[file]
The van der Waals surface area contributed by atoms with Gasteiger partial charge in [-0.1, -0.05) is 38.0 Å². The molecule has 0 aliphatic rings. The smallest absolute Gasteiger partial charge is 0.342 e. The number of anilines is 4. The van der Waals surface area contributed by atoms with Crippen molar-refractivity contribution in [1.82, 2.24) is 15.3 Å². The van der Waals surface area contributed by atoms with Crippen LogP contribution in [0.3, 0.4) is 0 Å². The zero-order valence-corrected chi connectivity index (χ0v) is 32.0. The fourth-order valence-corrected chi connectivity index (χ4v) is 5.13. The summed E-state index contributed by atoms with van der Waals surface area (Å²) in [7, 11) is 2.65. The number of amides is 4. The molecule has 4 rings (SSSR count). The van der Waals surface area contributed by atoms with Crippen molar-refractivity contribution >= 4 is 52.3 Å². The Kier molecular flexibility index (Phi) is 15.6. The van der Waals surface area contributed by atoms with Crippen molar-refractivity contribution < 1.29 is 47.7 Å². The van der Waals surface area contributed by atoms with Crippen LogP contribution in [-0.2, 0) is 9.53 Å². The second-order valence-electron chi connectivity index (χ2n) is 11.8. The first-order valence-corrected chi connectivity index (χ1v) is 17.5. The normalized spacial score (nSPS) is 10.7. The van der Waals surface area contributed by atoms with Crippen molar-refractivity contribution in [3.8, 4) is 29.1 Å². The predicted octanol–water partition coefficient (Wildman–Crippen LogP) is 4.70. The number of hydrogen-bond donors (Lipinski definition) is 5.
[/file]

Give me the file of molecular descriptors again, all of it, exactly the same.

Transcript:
The van der Waals surface area contributed by atoms with Gasteiger partial charge in [-0.1, -0.05) is 38.0 Å². The molecule has 0 aliphatic rings. The smallest absolute Gasteiger partial charge is 0.342 e. The number of anilines is 4. The van der Waals surface area contributed by atoms with Crippen molar-refractivity contribution in [1.82, 2.24) is 15.3 Å². The van der Waals surface area contributed by atoms with Crippen LogP contribution in [0.3, 0.4) is 0 Å². The zero-order valence-corrected chi connectivity index (χ0v) is 32.0. The fourth-order valence-corrected chi connectivity index (χ4v) is 5.13. The summed E-state index contributed by atoms with van der Waals surface area (Å²) in [7, 11) is 2.65. The number of amides is 4. The molecule has 4 rings (SSSR count). The van der Waals surface area contributed by atoms with Crippen molar-refractivity contribution >= 4 is 52.3 Å². The Kier molecular flexibility index (Phi) is 15.6. The van der Waals surface area contributed by atoms with Crippen molar-refractivity contribution < 1.29 is 47.7 Å². The van der Waals surface area contributed by atoms with Crippen LogP contribution in [-0.2, 0) is 9.53 Å². The second-order valence-electron chi connectivity index (χ2n) is 11.8. The first-order valence-corrected chi connectivity index (χ1v) is 17.5. The normalized spacial score (nSPS) is 10.7. The van der Waals surface area contributed by atoms with Crippen molar-refractivity contribution in [3.8, 4) is 29.1 Å². The predicted octanol–water partition coefficient (Wildman–Crippen LogP) is 4.70. The number of hydrogen-bond donors (Lipinski definition) is 5.